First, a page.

CALIFORNIA’S FIVE MOST EXPENSIVE HOUSE RACES
Winning a seat in Congress isn’t cheap. In the last two years, more than $150 million was spent trying to help or hurt the candidates running for one of California’s 53 House seats.
Javier Panzar has the story on California’s most expensive House races. The list includes some perennially contested seats, and sleepy districts that were suddenly thought to be competitive because of Trump’s spot at the top of the GOP ticket.
There’s a campaign underway to ban billboards advertising marijuana from all state highways in an effort to prevent the marketing of pot to minors.
“It’s stupid. It shows you how ignorant they still are,” comedian Tommy Chong said of the effort. He appears on one such billboard.
Two state lawmakers also say they plan to introduce legislation explicitly prohibiting smoking marijuana while driving. Proposition 64, the state’s new law legalizing marijuana, allows a citation for having an open container of marijuana in a vehicle.
— Gov. Jerry Brown pardoned 112 convicted criminals and shortened the sentence of another in his traditional pre-Christmas act of clemency.
— Assemblyman David Chiu (D-San Francisco) has introduced a bill to end a state mortgage interest deduction for the second homes of almost 200,000 California taxpayers and redirect the $300 million a year to fund low-income housing.
— Brown’s longtime shadow, the corgi dog Sutter, died over the holidays. John Myers has the story of the role the famous first dog played in California politics.
— Juan Rodriguez, who served as Harris’ campaign manager, joined the San Francisco-based political consulting team led by veteran Ace Smith.
— Harris made several hires for her new Senate office, bringing in Hillary Clinton’s Iowa spokeswoman as communications director and snagging a few longtime Hill staffers.
— Ed Reinecke, the California lieutenant governor who resigned after being convicted of perjury in a Watergate-era scandal, died on Christmas Eve.
— Hussam Ayloush, executive director of the Council on American-Islamic Relations’ Los Angeles chapter and a California delegate to this year’s Democratic National Convention, triggered a social media uproar on Christmas Day when he sent out a tweet that appeared to imply he wished more people died in a Syria-bound Russian military plane that crashed. Ayloush soon realized he had erred.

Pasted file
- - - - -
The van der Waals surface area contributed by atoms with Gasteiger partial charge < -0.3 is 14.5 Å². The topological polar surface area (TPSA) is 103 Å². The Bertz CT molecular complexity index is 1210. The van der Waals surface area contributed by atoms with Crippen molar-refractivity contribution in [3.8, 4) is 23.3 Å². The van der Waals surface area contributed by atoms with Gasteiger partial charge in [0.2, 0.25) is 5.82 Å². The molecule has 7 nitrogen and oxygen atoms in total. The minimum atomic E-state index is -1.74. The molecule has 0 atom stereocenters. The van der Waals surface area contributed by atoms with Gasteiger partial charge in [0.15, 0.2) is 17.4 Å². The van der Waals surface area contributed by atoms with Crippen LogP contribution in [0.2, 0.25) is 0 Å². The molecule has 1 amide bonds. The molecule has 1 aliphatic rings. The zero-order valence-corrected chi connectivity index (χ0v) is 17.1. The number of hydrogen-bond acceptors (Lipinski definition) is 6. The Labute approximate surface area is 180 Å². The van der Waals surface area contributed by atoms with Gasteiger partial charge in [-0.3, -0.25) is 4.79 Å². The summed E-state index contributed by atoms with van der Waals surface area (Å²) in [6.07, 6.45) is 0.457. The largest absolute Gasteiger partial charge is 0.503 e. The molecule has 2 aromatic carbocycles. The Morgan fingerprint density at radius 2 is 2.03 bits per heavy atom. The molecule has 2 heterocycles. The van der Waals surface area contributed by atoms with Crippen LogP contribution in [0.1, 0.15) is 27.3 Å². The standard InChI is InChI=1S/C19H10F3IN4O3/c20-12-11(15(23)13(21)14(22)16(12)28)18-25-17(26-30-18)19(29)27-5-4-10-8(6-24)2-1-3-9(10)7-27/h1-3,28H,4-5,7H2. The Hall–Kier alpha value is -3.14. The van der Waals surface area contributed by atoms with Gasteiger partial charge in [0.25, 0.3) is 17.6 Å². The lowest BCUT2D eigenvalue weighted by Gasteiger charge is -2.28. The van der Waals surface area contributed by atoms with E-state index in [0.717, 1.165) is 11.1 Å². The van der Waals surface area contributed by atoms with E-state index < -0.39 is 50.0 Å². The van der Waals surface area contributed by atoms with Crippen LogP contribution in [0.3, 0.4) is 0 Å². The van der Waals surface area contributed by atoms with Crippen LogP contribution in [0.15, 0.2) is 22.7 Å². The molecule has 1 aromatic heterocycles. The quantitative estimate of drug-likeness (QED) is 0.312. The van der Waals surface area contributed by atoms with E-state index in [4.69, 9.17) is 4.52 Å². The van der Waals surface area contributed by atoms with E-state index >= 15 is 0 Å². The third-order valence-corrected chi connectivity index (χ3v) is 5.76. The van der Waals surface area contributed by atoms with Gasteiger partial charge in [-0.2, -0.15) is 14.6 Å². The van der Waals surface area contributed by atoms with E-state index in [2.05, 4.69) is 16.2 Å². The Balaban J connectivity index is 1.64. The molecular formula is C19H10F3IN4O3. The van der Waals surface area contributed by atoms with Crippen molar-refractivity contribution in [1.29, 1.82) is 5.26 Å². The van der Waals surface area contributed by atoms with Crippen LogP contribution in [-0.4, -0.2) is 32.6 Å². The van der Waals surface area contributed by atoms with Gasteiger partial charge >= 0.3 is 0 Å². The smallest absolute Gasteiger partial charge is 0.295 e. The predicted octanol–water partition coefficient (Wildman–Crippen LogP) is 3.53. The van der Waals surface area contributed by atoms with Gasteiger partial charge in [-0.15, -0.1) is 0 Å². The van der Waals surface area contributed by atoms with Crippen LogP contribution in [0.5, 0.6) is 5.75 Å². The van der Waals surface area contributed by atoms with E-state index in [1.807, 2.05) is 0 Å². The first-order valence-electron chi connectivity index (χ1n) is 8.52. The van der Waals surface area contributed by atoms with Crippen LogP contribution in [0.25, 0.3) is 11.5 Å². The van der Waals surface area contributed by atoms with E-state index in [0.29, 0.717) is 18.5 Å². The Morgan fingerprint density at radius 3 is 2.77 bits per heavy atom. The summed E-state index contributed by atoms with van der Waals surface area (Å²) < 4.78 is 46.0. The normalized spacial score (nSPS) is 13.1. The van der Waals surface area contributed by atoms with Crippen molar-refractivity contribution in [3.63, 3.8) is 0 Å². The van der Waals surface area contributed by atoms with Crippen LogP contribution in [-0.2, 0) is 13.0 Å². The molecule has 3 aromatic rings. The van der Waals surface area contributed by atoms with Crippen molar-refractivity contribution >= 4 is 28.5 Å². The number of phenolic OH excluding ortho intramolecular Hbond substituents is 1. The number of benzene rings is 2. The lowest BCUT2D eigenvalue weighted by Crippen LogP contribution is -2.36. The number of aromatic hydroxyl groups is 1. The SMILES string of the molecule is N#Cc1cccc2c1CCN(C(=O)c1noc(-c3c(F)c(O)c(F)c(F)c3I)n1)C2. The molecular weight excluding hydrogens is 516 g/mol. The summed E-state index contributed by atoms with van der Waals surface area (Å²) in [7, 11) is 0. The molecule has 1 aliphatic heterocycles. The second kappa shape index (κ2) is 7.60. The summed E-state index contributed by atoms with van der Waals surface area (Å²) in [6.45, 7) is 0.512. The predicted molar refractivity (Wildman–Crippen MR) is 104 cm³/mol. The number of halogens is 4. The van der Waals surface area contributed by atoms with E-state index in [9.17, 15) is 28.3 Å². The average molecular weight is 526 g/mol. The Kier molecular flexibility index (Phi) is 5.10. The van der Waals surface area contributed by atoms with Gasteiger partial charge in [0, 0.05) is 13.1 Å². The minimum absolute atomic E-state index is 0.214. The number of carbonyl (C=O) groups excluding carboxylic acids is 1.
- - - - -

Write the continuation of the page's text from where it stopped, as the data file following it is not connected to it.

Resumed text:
— An assemblywoman rang in 2017 with a surprise marriage to a former lawmaker.
-- A state Senate Democrat from Santa Barbara is trying extend California family leave laws to small businesses after the governor vetoed her proposal last year.
— California lawmakers say an unintended consequence of reducing theft and drug crimes to misdemeanors is a drop in the collection of DNA evidence that is hurting cold case investigations. They’ve introduced legislation that would order investigators to gather swab samples, blood specimens and fingerprints from offenders in certain misdemeanors.
— L.A. County politicians and donors had the most campaign law violations in California this year, according to the state Fair Political Practices Commission.
Essential Politics is published Monday, Wednesday and Friday. You can keep up with breaking news on our politics page throughout the day for the latest and greatest. And are you following us on Twitter at @latimespolitics?
Miss the last newsletter? Here you go.
Please send thoughts, concerns and news tips to email@example.com.
Did someone forward you this? Sign up here to get Essential Politics in your inbox.